The Georgia suit was for damages by reason of the negligent operation of appellant's truck, proximately resulting in the injuries complained of and the judgment was accordingly rendered on this issue and necessarily involved a determination of the question of the culpability vel non of both the plaintiff and defendant for negligence. To allow the instant claim as a basis for a right of action against the plaintiff in the former judgment when it was available as a defense to that action, the facts upon which the right of recovery is sought to be based being inconsistent with and in direct opposition to the facts on which the judgment plaintiff first recovered, would be contrary to the simplest and most fundamental principles of res judicata.

There is, of course, a difference between the effect of a judgment as an estoppel against the prosecution of a second action between the same parties on the same [247 Ala. 547] claim or cause of action and on a different claim or demand. In the former, a judgment on the merits is an absolute bar to a subsequent prosecution of such claim or demand, while in the latter the prior judgment operates as an estoppel only to those matters in issue or questions controverted and determined. Tait v. Western Maryland R. Co., 289 U.S. 620, 53 S.Ct. 706, 77 L.Ed. 1405; Cromwell v. County of Sac, 94 U.S. 351, 24 L.Ed. 195.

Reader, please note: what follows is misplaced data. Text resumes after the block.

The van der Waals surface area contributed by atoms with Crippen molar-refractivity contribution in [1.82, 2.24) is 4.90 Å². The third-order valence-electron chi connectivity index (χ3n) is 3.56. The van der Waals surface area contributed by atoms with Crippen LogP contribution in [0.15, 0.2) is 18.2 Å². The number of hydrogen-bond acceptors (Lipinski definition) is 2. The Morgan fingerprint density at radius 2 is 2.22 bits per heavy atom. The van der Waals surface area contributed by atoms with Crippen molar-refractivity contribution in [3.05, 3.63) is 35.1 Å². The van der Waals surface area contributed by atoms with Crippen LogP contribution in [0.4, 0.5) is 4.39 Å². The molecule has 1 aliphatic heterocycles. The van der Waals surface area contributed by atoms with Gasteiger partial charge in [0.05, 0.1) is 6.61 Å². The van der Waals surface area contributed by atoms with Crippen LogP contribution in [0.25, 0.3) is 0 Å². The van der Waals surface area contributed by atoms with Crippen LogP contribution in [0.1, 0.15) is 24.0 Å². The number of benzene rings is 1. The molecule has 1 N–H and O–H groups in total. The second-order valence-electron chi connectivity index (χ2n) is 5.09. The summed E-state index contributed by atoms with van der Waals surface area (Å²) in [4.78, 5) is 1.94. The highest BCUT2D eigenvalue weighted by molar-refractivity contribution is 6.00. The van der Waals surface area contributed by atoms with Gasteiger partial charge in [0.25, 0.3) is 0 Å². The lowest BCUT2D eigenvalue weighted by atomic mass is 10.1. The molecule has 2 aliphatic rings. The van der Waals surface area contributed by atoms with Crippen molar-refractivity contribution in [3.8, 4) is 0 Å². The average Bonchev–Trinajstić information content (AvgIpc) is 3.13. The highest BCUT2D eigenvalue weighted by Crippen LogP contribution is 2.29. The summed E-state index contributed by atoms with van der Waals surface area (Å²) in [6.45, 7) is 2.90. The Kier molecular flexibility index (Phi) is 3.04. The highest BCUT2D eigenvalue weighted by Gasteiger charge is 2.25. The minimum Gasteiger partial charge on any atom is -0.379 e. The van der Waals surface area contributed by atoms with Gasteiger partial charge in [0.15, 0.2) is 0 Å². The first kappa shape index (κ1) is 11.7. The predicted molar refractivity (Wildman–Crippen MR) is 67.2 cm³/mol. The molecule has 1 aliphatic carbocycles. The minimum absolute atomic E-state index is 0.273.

But, in the latter mentioned case, if 'some matter litigated in the former suit (was) determinative of a matter [litigated] in the second suit,' the estoppel arises. United Shoe Mach. Corp. v. United States, 258 U.S. 451, 459, 42 S.Ct. 363, 366, 66 L.Ed. 708.

The principle is well understood; the conflicts have arisen in its correct application.

There is a good exposition of the doctrine in 2nd Black on Judgments, where it is first noted that 'it is a general rule that a valid judgment for the plaintiff definitely and finally negatives every defense that might and should have been raised against the action; and this is true, not only with respect to further or supplementary proceedings in the same cause, but for the purposes of every subsequent suit between the same parties, whether founded upon the same or a different cause of action. 'A party cannot relitigate matters which he might have interposed, but failed to do, in a prior action between the same parties or their privies in reference to the same subject-matter. * * *'' 2nd Black on Judgments, § 754.